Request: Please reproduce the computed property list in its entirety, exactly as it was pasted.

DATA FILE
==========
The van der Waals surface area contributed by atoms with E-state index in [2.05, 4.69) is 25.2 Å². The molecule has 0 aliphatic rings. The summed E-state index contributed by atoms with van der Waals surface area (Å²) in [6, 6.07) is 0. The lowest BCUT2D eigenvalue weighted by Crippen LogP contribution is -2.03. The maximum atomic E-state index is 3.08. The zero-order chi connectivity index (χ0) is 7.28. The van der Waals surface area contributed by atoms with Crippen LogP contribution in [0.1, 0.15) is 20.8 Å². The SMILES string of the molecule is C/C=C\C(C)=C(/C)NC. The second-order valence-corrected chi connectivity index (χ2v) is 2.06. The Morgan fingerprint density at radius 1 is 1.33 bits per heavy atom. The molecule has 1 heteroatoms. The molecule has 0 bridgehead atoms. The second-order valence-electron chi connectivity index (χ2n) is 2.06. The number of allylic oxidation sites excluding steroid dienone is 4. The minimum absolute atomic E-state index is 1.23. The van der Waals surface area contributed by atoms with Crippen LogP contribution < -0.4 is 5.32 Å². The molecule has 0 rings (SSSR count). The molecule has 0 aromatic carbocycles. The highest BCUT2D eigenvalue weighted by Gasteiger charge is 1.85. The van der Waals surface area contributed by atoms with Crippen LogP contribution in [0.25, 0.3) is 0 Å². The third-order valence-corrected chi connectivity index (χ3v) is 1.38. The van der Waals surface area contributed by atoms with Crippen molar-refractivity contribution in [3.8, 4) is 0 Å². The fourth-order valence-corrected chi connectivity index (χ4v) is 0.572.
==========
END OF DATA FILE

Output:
The van der Waals surface area contributed by atoms with E-state index in [2.05, 4.69) is 25.2 Å². The molecule has 0 aliphatic rings. The summed E-state index contributed by atoms with van der Waals surface area (Å²) in [6, 6.07) is 0. The lowest BCUT2D eigenvalue weighted by Crippen LogP contribution is -2.03. The maximum atomic E-state index is 3.08. The zero-order chi connectivity index (χ0) is 7.28. The van der Waals surface area contributed by atoms with Crippen LogP contribution in [0.1, 0.15) is 20.8 Å². The SMILES string of the molecule is C/C=C\C(C)=C(/C)NC. The second-order valence-corrected chi connectivity index (χ2v) is 2.06. The Morgan fingerprint density at radius 1 is 1.33 bits per heavy atom. The molecule has 1 heteroatoms. The molecule has 0 bridgehead atoms. The second-order valence-electron chi connectivity index (χ2n) is 2.06. The number of allylic oxidation sites excluding steroid dienone is 4. The minimum absolute atomic E-state index is 1.23. The van der Waals surface area contributed by atoms with Crippen LogP contribution < -0.4 is 5.32 Å². The molecule has 0 rings (SSSR count). The molecule has 0 aromatic carbocycles. The highest BCUT2D eigenvalue weighted by Gasteiger charge is 1.85. The van der Waals surface area contributed by atoms with Crippen LogP contribution in [0.25, 0.3) is 0 Å². The third-order valence-corrected chi connectivity index (χ3v) is 1.38. The van der Waals surface area contributed by atoms with Crippen molar-refractivity contribution in [3.8, 4) is 0 Å². The fourth-order valence-corrected chi connectivity index (χ4v) is 0.572.